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NASA Global Precipitation Measurement Mission to Advance Hazard Tracking

November 26, 2013

Taken November 25, 2013, from Global Hazards Atlas, this image displays TRMM data estimating 1-day rainfall accumulation associated with Tropical Cyclone Lehar as it moves out of the Andaman Sea into the Bay of Bengal, approaching the Indian coast. NASA and its partners will shortly launch the next generation of precipitation measurement satellites.

A new international network, or constellation, of eight satellites will provide unprecedented global observations of precipitation from space. The historic breakthroughs behind this achievement belong in large part to the Tropical Rainfall Measuring Mission (TRMM), a joint National Aeronautics and Space Administration (NASA) and Japan Aerospace Exploration Agency (JAXA) satellite launched in 1997 that has advanced precipitation science across the globe.

Expanding on TRMM measurements, NASA is preparing to launch the Global Precipitation Measurement (GPM) instrument in February 2014. In conjunction with the University of Maryland (UMD), NASA organized the 2013 Global Precipitation Measurement Applications Workshop, which took place on November 12 and 13 at the NOAA Center for Weather and Climate Prediction in College Park, Maryland. The goals of the two-day event were 1) to update the earth-science and weather-applications communities on TRMM and GPM, 2) to broaden the discussion to address a range of current and future applications of satellite data, and 3) to collect feedback from users on NASA data products and data access.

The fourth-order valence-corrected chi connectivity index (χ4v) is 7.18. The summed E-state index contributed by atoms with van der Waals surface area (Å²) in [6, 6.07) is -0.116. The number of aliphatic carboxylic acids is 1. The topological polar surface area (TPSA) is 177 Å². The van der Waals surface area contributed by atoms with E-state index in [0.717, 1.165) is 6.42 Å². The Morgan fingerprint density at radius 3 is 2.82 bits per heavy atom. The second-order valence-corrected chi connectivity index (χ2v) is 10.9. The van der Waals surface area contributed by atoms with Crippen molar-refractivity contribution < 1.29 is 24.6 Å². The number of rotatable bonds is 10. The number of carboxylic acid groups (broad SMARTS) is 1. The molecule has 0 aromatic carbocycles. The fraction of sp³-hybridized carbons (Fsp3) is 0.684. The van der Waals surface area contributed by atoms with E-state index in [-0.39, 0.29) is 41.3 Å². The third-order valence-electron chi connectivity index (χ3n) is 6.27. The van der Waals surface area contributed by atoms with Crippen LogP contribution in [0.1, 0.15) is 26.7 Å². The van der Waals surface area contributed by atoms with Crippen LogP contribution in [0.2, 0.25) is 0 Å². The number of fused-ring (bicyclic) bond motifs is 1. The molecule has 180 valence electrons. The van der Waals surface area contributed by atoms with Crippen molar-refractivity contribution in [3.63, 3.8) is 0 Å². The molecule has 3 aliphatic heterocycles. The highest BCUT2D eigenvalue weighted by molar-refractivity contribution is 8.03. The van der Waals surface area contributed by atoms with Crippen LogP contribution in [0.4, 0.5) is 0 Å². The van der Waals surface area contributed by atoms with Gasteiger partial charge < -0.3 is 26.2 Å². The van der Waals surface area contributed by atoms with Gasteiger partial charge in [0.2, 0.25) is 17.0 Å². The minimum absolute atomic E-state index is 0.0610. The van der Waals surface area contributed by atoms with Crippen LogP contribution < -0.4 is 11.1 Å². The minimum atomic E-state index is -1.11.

As a sponsored speaker, Pacific Disaster Center (PDC) Deputy Executive Director Chris Chiesa participated in the event and chaired a plenary session focusing on hydrological modeling and disaster response. Chiesa presented on PDC’s use of satellite-derived information, including TRMM rainfall estimates and MODIS “hot spot” data for wildfire mapping, and provided information on the Center’s activities around the world. Other plenary sessions explored topics of weather forecasting, water resources, agricultural modeling, food security, ecological forecasting, and public health.

A broad range of United States Government agencies attended the Workshop, including representatives from National Oceanic and Atmospheric Administration (NOAA), U.S. Geological Survey (USGS), the Federal Emergency Management Agency (FEMA), the U.S. Department of Agriculture (USDA), the Department of Defense (DoD), and the U.S. Agency for International Development (USAID). In addition, various universities and private sector companies participated in the workshop. This event is meant to be the first in a series of workshops on this mission to keep the community informed about how GPM is performing and how resulting data are being used.

For more information on this event:
• Visit the GPM Applications Workshop event site,
• Find more informaiton from workshop presentations, and
• Read more about the TRMM and GPM missions.

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About PDC:

Pacific Disaster Center (PDC) envisions a safer, more secure world—where populations live in more disaster-resilient communities informed by science and technology, and equipped with sound decision support tools. To help make that vision a reality, PDC is dedicated to supporting evidence-based disaster risk reduction (DRR) efforts by providing actionable information and applications to the public and disaster managers worldwide. PDC, a program managed by the University of Hawaii, was established by the U.S. government in 1996.